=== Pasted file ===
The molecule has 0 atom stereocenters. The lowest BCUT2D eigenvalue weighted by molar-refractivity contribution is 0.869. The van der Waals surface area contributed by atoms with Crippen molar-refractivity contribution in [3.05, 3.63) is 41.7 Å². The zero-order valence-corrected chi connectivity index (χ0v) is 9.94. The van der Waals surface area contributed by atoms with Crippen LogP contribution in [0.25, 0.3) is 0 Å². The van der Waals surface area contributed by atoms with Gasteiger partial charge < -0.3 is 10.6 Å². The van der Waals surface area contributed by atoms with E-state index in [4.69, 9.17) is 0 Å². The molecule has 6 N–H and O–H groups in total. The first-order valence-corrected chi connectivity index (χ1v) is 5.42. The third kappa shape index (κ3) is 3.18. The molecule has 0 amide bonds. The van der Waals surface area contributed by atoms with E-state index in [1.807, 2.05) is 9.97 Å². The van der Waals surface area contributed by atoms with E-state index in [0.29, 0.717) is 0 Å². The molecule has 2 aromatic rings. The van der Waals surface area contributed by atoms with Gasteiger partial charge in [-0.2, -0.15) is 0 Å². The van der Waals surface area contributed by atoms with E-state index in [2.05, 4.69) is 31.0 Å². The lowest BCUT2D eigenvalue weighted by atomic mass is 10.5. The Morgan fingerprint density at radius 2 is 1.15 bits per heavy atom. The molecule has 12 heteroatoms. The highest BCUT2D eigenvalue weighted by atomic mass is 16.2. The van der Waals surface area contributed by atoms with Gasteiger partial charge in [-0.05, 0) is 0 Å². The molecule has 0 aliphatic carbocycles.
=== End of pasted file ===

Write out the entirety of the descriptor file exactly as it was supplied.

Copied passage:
The molecule has 0 atom stereocenters. The lowest BCUT2D eigenvalue weighted by molar-refractivity contribution is 0.869. The van der Waals surface area contributed by atoms with Crippen molar-refractivity contribution in [3.05, 3.63) is 41.7 Å². The zero-order valence-corrected chi connectivity index (χ0v) is 9.94. The van der Waals surface area contributed by atoms with Crippen LogP contribution in [0.25, 0.3) is 0 Å². The van der Waals surface area contributed by atoms with Gasteiger partial charge < -0.3 is 10.6 Å². The van der Waals surface area contributed by atoms with E-state index in [4.69, 9.17) is 0 Å². The molecule has 6 N–H and O–H groups in total. The first-order valence-corrected chi connectivity index (χ1v) is 5.42. The third kappa shape index (κ3) is 3.18. The molecule has 0 amide bonds. The van der Waals surface area contributed by atoms with E-state index in [1.807, 2.05) is 9.97 Å². The van der Waals surface area contributed by atoms with E-state index in [0.29, 0.717) is 0 Å². The molecule has 2 aromatic rings. The van der Waals surface area contributed by atoms with Gasteiger partial charge in [-0.2, -0.15) is 0 Å². The van der Waals surface area contributed by atoms with E-state index in [2.05, 4.69) is 31.0 Å². The lowest BCUT2D eigenvalue weighted by atomic mass is 10.5. The Morgan fingerprint density at radius 2 is 1.15 bits per heavy atom. The molecule has 12 heteroatoms. The highest BCUT2D eigenvalue weighted by atomic mass is 16.2. The van der Waals surface area contributed by atoms with Gasteiger partial charge in [-0.05, 0) is 0 Å². The molecule has 0 aliphatic carbocycles.